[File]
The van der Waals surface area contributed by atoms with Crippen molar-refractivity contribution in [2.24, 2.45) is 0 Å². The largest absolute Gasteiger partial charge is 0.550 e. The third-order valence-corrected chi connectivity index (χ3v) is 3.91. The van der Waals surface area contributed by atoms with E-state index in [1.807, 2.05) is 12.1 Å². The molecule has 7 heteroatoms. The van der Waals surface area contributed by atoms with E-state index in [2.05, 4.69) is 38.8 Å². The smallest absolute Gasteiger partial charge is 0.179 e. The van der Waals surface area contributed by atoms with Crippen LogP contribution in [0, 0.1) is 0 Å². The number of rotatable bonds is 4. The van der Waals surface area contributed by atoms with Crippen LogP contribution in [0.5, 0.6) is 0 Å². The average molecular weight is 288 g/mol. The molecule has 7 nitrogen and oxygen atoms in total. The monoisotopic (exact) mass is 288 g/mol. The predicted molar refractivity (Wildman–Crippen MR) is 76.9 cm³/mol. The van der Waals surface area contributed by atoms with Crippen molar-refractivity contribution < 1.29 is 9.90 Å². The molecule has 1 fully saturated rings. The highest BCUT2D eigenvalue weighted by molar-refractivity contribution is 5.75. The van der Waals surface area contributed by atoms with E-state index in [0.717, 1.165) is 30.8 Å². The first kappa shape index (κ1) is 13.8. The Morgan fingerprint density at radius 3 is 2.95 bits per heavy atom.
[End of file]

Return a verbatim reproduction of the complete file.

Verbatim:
The van der Waals surface area contributed by atoms with Crippen molar-refractivity contribution in [2.24, 2.45) is 0 Å². The largest absolute Gasteiger partial charge is 0.550 e. The third-order valence-corrected chi connectivity index (χ3v) is 3.91. The van der Waals surface area contributed by atoms with E-state index in [1.807, 2.05) is 12.1 Å². The molecule has 7 heteroatoms. The van der Waals surface area contributed by atoms with E-state index in [2.05, 4.69) is 38.8 Å². The smallest absolute Gasteiger partial charge is 0.179 e. The van der Waals surface area contributed by atoms with Crippen LogP contribution in [0, 0.1) is 0 Å². The number of rotatable bonds is 4. The van der Waals surface area contributed by atoms with Crippen LogP contribution in [0.5, 0.6) is 0 Å². The average molecular weight is 288 g/mol. The molecule has 7 nitrogen and oxygen atoms in total. The monoisotopic (exact) mass is 288 g/mol. The predicted molar refractivity (Wildman–Crippen MR) is 76.9 cm³/mol. The van der Waals surface area contributed by atoms with Crippen molar-refractivity contribution < 1.29 is 9.90 Å². The molecule has 1 fully saturated rings. The highest BCUT2D eigenvalue weighted by molar-refractivity contribution is 5.75. The van der Waals surface area contributed by atoms with E-state index in [0.717, 1.165) is 30.8 Å². The first kappa shape index (κ1) is 13.8. The Morgan fingerprint density at radius 3 is 2.95 bits per heavy atom.